The Australian Association of Stomal Therapy Nurses Inc.


What is a Stoma?

A stoma is created when a person undergoes a surgical procedure which results in a section of the bowel being brought to the surface of the abdominal wall. The bowel is opened and formed into a stoma, which will discharge faecal matter or urine, depending upon the type of surgery. A collection pouch is fitted over the stoma to collect the material coming through this alternative elimination site.

  • People of all ages may require a stoma, from new born babies to the very elderly
  • The stoma may be permanent, but most are temporary
  • Stomas can be created anywhere along the gastrointestinal tract, depending upon where the problem occurs
  • Most people learn to manage the daily care of the stoma as part of their usual hygiene routine
  • A return to a normal diet is to be expected
  • People with stomas can return to work, recreation, parenthood and travel – in fact, almost everything they would want to do
  • There is a governmental scheme to subsidise the equipment required
  • No-one else needs to know that there is a stoma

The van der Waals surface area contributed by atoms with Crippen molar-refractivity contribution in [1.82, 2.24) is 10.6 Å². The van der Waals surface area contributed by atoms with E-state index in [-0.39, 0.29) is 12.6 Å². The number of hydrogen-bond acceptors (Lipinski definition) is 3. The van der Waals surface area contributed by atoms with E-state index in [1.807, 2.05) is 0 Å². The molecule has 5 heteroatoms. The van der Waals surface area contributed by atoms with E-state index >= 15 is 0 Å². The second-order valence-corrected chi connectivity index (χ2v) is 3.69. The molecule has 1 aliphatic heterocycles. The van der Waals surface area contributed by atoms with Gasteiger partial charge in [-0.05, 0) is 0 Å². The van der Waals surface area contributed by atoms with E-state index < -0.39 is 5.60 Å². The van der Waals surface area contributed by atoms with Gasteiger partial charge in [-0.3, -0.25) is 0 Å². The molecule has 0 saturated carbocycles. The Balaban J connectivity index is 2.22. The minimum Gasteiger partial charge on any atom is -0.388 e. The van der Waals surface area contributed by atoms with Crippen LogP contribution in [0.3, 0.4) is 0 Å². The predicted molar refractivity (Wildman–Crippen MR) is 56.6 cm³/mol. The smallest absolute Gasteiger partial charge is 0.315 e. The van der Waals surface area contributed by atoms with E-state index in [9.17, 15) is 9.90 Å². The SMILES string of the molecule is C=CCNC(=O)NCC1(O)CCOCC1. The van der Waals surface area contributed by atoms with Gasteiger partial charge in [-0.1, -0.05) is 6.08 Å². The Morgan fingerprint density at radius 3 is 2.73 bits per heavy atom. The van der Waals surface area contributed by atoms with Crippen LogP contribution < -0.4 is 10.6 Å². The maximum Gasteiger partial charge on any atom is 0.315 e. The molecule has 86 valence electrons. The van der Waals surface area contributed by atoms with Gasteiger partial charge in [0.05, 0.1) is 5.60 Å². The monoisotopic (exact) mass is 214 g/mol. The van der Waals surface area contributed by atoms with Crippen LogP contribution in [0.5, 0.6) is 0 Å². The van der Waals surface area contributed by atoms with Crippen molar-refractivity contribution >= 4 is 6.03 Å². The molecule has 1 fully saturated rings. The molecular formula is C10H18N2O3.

Reasons for the formation of a stoma include:

  • Trauma to the abdomen
  • Some cancers of the bowel, bladder or pelvic organs
  • Diseases such as diverticulitis, Crohn’s disease, ulcerative colitis
  • Congenital abnormalities
  • Some uncommon familial disorders
  • Some neurological disorders where toileting is complicated
  • Degenerative changes in the bowel’s blood supply in preterm babies or the elderly
  • After-effects of some radiation therapy to the pelvis
A person who is likely to require a stoma is (ideally) seen by a Stomal Therapy Nurse (STN) pre-operatively. (The STN is a specialist nurse who is experienced in caring for people requiring this type of surgery.)

Preoperative discussion points:

  • what to expect in hospital
  • identification of where the stoma will be situated
  • management of the stoma
  • available support when returning home

Post-operatively, the STN will:

  • support the person and their family emotionally
  • teach the daily care of the stoma
  • assist the preparation for going home
  • arrange ongoing support and supplies in the community

Many well known people in the world have had, or still have, a stoma. It has been said that having a stoma is “a beginning, not an end” to life. For many people the stoma gives a new lease of life, whilst for others it relieves some of the problems they have had. It is certainly lifesaving for many.


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